Renowned curator Klaus Biesenbach used to live on chocolate bars; thankfully he has something more refined in mind for his ‘last meal’.
“When I thought about where I would have my last meal a bad comedy came to mind. You avoid thinking about that moment if you take it too seriously so I think you have to see the humour in it. Many people have little time in their schedule to fit in a meal. The last meal is about dying so I thought, ‘What if you have no time to die?’ Most people would probably have it next to their office. So a last meal would end up being a matter of convenience, which makes it very absurd in a way.
If I think about it more seriously, I would have my last meal on a picnic table in that film Out of Africa. Because I would know it would be my last meal I wouldn’t be afraid of any snakes or lions. As I have most of my social meals in big openings or ceremonial circumstances, I would do a last meal like a wedding meal and get as many friends together as possible. It would be a feast.
A table is like a little stage where you deal with other people. It’s funny because I don’t have a table at home; I don’t enjoy cooking – I don’t have a kitchen! Twenty years ago there was a moment when I cooked but then I just got too busy. I also started disliking objects. It happened to me when I was in East Berlin. One winter, I lost everything when a water pipe burst while I was away travelling. Ever since, I like to not have things. That includes pots and pans and stoves.
I think the M. Wells restaurant at moma ps1 is a very radical statement. They work as artists. They work without compromise and they do it very innovatively, adding a certain serious radicalism to the museum. A restaurant is a grounding experience in a museum, just like a garden or a bookstore can be.
I remember when I was a child, I watched a television programme on how Joseph Beuys was cooking in his kitchen. He was peeling the potatoes and doing everything himself. And I was very impressed by this. So in a way, I think of food as an artistic activity.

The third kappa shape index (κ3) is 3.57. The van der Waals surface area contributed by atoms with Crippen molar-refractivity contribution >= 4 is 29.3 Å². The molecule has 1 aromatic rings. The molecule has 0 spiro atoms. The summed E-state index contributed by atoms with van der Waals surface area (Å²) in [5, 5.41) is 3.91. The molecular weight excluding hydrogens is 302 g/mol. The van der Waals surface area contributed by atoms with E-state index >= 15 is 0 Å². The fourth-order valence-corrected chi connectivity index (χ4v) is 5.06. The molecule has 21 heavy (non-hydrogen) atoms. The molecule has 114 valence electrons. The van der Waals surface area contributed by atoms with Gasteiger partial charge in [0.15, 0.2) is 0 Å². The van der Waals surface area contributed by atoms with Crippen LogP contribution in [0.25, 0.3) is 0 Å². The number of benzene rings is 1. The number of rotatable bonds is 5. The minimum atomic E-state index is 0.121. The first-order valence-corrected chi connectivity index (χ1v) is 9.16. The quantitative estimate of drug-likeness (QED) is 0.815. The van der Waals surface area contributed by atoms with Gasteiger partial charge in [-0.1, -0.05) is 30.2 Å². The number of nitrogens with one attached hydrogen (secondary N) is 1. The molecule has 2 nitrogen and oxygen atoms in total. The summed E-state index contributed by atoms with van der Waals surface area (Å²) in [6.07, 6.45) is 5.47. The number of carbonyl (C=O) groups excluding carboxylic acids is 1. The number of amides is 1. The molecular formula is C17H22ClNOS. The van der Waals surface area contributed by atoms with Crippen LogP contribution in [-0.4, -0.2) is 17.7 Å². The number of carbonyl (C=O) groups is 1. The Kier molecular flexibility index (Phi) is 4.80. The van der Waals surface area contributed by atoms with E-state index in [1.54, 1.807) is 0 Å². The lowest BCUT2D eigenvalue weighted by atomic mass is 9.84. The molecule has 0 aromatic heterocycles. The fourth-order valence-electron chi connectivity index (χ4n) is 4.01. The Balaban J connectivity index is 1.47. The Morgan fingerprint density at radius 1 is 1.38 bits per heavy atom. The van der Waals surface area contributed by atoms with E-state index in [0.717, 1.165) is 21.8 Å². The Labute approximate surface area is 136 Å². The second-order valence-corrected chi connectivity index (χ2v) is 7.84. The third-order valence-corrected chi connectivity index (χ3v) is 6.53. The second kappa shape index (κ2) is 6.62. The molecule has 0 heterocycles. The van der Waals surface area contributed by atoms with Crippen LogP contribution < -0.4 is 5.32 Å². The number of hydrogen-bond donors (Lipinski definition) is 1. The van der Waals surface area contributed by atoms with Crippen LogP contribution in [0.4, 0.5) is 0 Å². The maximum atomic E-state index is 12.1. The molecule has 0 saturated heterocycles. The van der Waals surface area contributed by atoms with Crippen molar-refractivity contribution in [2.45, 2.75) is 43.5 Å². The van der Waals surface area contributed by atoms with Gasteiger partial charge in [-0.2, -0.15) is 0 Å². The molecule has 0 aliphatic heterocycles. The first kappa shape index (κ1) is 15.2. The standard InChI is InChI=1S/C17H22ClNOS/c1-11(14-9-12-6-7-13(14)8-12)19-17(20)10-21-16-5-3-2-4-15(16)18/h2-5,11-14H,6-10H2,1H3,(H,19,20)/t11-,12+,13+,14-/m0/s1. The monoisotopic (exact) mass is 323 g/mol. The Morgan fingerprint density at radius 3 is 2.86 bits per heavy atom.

When we did the first Berlin Bienniale, in 1998, we had this big gymnasium and built a whole Thai village. We got hold of the best Thai cook in Germany and we cooked Thai food for thousands of guests.
During the 1990s, when I was travelling so much, I would only eat wrapped food. I would eat Snickers or Twix bars. I would never really eat any vegetables or fruit. Instead, I ate processed food like bagels or French fries. That has changed in the past 10 years: now I mostly eat greens and fruit. I’m going through a cleanse right now so that’s why I’m enjoying eating lighter food at M. Wells. But I have two temptations: I live next to Chinatown so I love the fried dumplings there, and the doughnuts from the nearby Doughnut Plant.
I used to do these notorious parties in New York where the only food offered was Doritos. I’d serve them on disposable aluminium roasting trays. I haven’t done one of those in a while.
Sitting down and eating is like a ritual; the most frequent ritual in the art world is the dinner after an exhibition opening. I imagine a last meal to be just like a scene in a Dogme or [Pier Paolo] Pasolini movie.”
One of the world’s best known contemporary-art curators, Klaus Biesenbach is the director of MoMA PS1, chief curator at large at the Museum of Modern Art and the founding director of the Kunst-Werke (KW) Institute for Contemporary Art in Berlin. Born near Köln, Biesenbach founded KW in 1991 and the Berlin Biennale in 1996, beginning work with MoMA the same year.
Orange-blossom rice pudding
250g Arborio rice
1 litre whole milk
1 vanilla bean
Zest of 1 orange
200g granulated sugar
80g egg yolks (about 3 medium eggs)
1 gelatin sheet
400ml whipping cream
12ml orange blossom water
Preheat oven to 200C and boil 3.8 litres of water in a large ovenproof saucepan. Place rice in pan and blanch for 4 minutes.
Strain and put rice back in pan, adding 750ml milk, the vanilla bean, orange zest and 100g granulated sugar. Return to stove and bring to boil for 30 seconds.
Remove from heat and cover with foil. Bake for 30 minutes.
Take pan out of oven and stir in hot sauce (see method below). Put mixture in a bowl, cover with clingfilm and chill in fridge overnight.
The next day, mix whipping cream, 40g granulated sugar and orange-blossom water. Fold into chilled pudding mixture.
Put 250g of sugar in a small saucepan. Put gelatin sheet in a bowl filled with ice water and allow to bloom.
In a bowl, whisk yolks and 60g granulated sugar. Bring rest of milk to boil with sugar, slowly adding to yolk mixture while continuously whisking.
Place resulting mixture back in pan. Constantly stirring, heat mixture until you can draw a line through it using the back of a spoon and the line holds. Pour into a clean bowl.
Take gelatin out of ice bath, wringing out excess water. Add to sauce.
M. Wells Dinette at MoMA PS1
Hugue Dufour and Sarah Obraitis opened the latest version of their restaurant (the original was in an old-fashioned Long Island City American diner) last year.
- Herb salad of chives, mint and parsley with a buttermilk dressing and pansies - Skate poached in dashi broth - White-chocolate dome with an orange blossom rice-pudding centre
- Saratoga Springs sparkling water